And of course McDonald’s and other things you can get at the mall.

A curry place where you order from a machine.

Drinking/Night Life

Drinks don’t come cheap! Although there are Western bars that give you a good run for your buck. Check out “the hub” with its one liter beer served in tall flask. I would advise you check out some of the nomiyas or tiny drinking houses for the true Japanese experience. Go to Golden Gai in Shinjuku. It will take the definition of small to another level.

Culture Shock

Yep, definitely inevitable. But after a while one gets used to the sight of people carrying around umbrellas on sunny days, businessmen flipping through porn magazines on the train, bowing until your neck falls off, being squeezed into the trains like a pack of sardines, and realizing that the people wearing masks are actually sick not doctors or potential terrorists. Oh, the toilets are cool, very advanced.

But some things never change.

Language Barriers

There are English signs galore, some extremely hilarious—a good chance to capture those “Engrish” moments. I saw the very epitome of young love at the Shibuya station one time. A girl was clinging on to a guy’s arm, sighing and cooing at his every word. Then the idealistic picture is ruined when she turns around and I see plastered on the back of her shirt, “It’s your lucky day boys! I’m single!” You should have some sort of elementary Japanese skills, or just lug around some dictionary or common Japanese phrases book. “Wakarimasen!” means I don’t know what you’re saying. So in times of need, just keep grinning and repeating that phrase.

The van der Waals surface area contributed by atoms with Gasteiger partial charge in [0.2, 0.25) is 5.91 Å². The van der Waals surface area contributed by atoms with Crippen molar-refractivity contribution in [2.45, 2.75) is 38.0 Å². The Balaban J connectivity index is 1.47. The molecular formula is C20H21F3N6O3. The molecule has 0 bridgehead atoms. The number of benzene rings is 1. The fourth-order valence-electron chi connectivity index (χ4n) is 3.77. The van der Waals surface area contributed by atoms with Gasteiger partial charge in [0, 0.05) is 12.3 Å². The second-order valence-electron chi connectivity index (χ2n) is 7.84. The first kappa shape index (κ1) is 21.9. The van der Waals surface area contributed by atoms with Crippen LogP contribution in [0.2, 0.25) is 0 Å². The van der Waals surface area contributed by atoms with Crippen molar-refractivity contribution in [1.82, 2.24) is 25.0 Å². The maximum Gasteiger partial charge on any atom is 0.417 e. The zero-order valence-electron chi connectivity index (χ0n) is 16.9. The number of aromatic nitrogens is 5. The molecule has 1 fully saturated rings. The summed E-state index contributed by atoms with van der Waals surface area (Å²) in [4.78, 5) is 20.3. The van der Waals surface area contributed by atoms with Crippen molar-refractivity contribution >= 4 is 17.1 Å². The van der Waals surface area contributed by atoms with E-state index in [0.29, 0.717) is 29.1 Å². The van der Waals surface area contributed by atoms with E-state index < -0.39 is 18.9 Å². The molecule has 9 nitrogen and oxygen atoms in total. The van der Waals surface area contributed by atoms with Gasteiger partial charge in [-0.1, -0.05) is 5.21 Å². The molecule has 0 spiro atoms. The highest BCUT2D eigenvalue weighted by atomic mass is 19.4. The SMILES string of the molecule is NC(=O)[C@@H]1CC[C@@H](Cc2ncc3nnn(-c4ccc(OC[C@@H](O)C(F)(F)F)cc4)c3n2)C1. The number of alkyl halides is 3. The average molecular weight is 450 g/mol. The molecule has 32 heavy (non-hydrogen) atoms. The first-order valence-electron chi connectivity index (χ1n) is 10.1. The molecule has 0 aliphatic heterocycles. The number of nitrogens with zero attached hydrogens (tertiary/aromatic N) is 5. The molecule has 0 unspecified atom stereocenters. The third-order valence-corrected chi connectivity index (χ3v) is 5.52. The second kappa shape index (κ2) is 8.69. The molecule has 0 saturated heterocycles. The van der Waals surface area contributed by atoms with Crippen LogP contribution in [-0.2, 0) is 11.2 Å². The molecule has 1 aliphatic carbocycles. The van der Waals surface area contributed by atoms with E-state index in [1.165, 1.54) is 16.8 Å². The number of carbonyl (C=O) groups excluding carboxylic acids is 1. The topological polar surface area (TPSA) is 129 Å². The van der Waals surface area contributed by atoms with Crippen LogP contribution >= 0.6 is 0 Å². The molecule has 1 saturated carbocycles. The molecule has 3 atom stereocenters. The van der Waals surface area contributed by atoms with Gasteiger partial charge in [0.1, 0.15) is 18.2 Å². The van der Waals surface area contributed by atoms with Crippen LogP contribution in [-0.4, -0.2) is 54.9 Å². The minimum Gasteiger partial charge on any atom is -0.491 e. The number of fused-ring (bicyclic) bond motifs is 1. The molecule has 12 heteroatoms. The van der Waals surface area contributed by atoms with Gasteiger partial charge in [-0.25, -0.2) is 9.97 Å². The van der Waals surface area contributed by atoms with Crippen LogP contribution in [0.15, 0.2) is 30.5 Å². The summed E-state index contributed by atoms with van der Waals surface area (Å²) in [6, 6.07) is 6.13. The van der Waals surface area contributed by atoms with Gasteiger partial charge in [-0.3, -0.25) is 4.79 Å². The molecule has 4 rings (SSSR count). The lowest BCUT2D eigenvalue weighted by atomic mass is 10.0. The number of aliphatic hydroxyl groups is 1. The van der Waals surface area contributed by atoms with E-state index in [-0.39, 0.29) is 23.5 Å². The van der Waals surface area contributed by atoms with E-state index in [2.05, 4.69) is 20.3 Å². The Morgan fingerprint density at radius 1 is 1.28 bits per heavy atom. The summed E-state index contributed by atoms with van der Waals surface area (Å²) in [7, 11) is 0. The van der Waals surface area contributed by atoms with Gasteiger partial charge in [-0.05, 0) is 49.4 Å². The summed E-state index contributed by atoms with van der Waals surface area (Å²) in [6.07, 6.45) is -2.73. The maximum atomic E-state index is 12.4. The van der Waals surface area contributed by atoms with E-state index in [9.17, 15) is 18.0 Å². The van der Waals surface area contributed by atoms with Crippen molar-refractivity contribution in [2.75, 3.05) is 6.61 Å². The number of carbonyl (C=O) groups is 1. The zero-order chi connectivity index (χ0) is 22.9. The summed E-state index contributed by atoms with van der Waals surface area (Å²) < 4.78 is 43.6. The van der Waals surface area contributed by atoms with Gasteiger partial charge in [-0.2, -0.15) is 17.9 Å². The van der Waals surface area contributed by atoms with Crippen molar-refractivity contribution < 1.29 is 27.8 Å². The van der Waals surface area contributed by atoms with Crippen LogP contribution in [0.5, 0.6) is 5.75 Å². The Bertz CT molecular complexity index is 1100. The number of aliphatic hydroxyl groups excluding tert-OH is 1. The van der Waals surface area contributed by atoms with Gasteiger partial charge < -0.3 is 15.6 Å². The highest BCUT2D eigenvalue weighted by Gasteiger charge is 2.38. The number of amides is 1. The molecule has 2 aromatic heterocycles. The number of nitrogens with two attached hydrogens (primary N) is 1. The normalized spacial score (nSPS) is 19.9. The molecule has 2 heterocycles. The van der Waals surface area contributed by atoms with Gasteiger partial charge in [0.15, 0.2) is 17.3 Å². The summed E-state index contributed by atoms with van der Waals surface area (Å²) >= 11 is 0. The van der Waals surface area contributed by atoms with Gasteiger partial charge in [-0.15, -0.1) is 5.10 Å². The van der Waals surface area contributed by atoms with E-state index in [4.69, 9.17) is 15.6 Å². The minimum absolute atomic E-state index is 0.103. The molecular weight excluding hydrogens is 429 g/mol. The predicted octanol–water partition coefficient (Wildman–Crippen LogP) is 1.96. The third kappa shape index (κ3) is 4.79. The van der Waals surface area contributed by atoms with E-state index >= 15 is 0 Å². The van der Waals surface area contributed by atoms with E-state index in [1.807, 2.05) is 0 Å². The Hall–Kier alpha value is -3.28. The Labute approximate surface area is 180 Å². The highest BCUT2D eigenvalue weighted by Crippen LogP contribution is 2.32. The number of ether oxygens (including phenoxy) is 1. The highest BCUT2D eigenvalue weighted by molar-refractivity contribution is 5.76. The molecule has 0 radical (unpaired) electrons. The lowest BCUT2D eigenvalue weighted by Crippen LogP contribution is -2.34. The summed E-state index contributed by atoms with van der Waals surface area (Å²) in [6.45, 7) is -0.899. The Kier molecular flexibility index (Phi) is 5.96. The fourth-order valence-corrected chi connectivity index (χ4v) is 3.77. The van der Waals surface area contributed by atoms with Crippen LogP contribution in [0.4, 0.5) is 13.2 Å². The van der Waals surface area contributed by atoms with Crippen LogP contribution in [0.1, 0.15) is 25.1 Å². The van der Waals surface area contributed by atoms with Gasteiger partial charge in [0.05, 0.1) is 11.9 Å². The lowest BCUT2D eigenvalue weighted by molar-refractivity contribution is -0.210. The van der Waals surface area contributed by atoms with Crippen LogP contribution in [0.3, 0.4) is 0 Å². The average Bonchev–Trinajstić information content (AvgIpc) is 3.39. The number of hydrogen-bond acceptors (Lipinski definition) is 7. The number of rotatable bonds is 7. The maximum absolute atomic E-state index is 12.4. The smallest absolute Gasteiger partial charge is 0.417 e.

Other “Engrish” shirts


People are generally friendly but harder to get to know and approach. As we all know, the Japanese are known to be very reserved, however the international students at Sophia are like any other American college student.
Some business people getting riled up for work.


Karaoke is the only thing that’s cheap. Make full use of it. Go to a matsuri or festival. Don your summer kimonos and go see fireworks. Check out DisneySea, they don’t have that anywhere else in the world!


Osaka is the center of all food. Homeland of takoyaki! Try Hokkaido for seafood, white chocolate and winter sports. While Hakone is great for a hot springs retreat. And try out Okinawa for its clear blue waves and white sand.
Here is the Edo Castle right in Toyko.

And some other place I forgot, sorry!


Shibuya, Shinjuku, and Harajuku. Daikanyama for girls; Ginza and Ommetesando for the more upscale boutiques. My advice is if you just go to any old department store such as Isetan, you’ll find everything you need there. But watch out for the prices as you might as well buy the imported stuff back in the States.

Shopping mall outside


Inside a random snack store


Sweltering hot in the summer. You’ll sweat in places you never sweat before.